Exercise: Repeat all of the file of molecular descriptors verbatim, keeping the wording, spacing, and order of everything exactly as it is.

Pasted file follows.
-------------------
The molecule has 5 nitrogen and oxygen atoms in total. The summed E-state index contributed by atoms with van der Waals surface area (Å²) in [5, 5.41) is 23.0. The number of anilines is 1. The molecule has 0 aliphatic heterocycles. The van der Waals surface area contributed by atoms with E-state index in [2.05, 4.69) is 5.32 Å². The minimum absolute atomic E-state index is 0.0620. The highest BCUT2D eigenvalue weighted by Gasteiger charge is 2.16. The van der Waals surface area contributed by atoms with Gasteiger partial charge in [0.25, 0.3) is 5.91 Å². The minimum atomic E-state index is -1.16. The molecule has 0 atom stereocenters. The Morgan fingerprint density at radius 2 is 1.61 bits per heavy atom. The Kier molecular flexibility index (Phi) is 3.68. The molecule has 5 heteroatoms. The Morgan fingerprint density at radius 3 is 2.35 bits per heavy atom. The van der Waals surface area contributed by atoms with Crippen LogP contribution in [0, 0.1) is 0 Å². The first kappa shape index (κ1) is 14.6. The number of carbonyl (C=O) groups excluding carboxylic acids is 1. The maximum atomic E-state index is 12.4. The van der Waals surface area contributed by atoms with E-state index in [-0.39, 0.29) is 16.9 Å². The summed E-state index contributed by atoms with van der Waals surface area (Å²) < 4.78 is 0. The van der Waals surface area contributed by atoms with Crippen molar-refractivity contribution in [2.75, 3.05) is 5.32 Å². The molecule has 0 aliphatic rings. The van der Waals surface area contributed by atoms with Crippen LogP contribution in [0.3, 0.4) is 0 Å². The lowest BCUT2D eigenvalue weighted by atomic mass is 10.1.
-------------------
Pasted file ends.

The molecule has 5 nitrogen and oxygen atoms in total. The summed E-state index contributed by atoms with van der Waals surface area (Å²) in [5, 5.41) is 23.0. The number of anilines is 1. The molecule has 0 aliphatic heterocycles. The van der Waals surface area contributed by atoms with E-state index in [2.05, 4.69) is 5.32 Å². The minimum absolute atomic E-state index is 0.0620. The highest BCUT2D eigenvalue weighted by Gasteiger charge is 2.16. The van der Waals surface area contributed by atoms with Gasteiger partial charge in [0.25, 0.3) is 5.91 Å². The minimum atomic E-state index is -1.16. The molecule has 0 atom stereocenters. The Morgan fingerprint density at radius 2 is 1.61 bits per heavy atom. The Kier molecular flexibility index (Phi) is 3.68. The molecule has 5 heteroatoms. The Morgan fingerprint density at radius 3 is 2.35 bits per heavy atom. The van der Waals surface area contributed by atoms with Crippen LogP contribution in [0, 0.1) is 0 Å². The first kappa shape index (κ1) is 14.6. The number of carbonyl (C=O) groups excluding carboxylic acids is 1. The maximum atomic E-state index is 12.4. The van der Waals surface area contributed by atoms with E-state index in [-0.39, 0.29) is 16.9 Å². The summed E-state index contributed by atoms with van der Waals surface area (Å²) < 4.78 is 0. The van der Waals surface area contributed by atoms with Crippen molar-refractivity contribution in [2.75, 3.05) is 5.32 Å². The molecule has 0 aliphatic rings. The van der Waals surface area contributed by atoms with Crippen LogP contribution in [0.3, 0.4) is 0 Å². The lowest BCUT2D eigenvalue weighted by atomic mass is 10.1.